4. remove all unused water and gas lines in old laundry room and cap off
5. remove old furnace under entry/dining room

All of this will take two weeks and immediately following, the plumber will install our tankless water heater, my refurbished vintage sink and, drumroll please, the washer and dryer.

What's this? Is the sun shining? Are birds singing?

Not only that but last week we met some great roofers who fixed our leaking chimney. Can you believe the flashing was NEVER done properly, not ever? It was a slow trickle over many, many years that caused that damage. If you can stomach the horror and are in need of a recap, go here.

Speaking of, I did a little more demo on the wall because I was noticing as contractors came through for bids, they were assuming the worst. As such, they're bids were high and the proposed work seriously invasive. I figured it best to remove all the wall and the bookcases down to the studs so we can really see what's going on. It was messy but totally worth it.

It was exciting to remove that 70s paneling and unearth the original beadboard. At first glance, I thought it was intact. Alas, that wasn't so. It was pretty crumbly and even cut up on the right side. I still plan to salvage these boards and try to make something small, a curio maybe, but their life surrounding a mantel is over.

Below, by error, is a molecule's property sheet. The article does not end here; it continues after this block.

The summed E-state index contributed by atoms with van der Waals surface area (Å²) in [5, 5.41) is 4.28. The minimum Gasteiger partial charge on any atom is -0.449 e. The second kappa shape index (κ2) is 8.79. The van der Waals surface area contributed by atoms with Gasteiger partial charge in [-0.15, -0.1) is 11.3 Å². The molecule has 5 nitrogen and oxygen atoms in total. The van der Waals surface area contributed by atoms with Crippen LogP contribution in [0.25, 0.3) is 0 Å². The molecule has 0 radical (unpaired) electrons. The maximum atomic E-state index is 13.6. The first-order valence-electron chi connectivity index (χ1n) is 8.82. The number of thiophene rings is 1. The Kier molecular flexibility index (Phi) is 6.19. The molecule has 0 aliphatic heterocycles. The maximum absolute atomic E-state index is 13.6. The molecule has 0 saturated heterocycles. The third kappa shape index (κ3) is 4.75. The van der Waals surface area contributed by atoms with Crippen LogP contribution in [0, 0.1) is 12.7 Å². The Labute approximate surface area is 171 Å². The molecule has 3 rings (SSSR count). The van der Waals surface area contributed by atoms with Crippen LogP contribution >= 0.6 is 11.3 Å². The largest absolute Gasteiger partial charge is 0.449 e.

Never in my life have I seen the guts of a fireplace and I had no idea how they are put together. Tomorrow a chimney expert is coming over to give it a once-over and educate us on the possibilities, if there are any. Right now we are thinking this burned coal, that it is heavily damaged and unless we spend thousands, it will never be more than decorative. But we'll see what the experts say.

Voila! See that angled 2x4 and how it's completely missing at the chimney? It directed water to flow to the left, leaving the entire right side intact. Really, not so bad!

Once we got this far, the windows literally begged to be stripped. I still can't fathom the intention here. Anyway, it was Valentine's Day and the sun was out so we went for it.

Two coats of Citristrip and some good scraping and it's a whole new world. Isn't that right, Orange?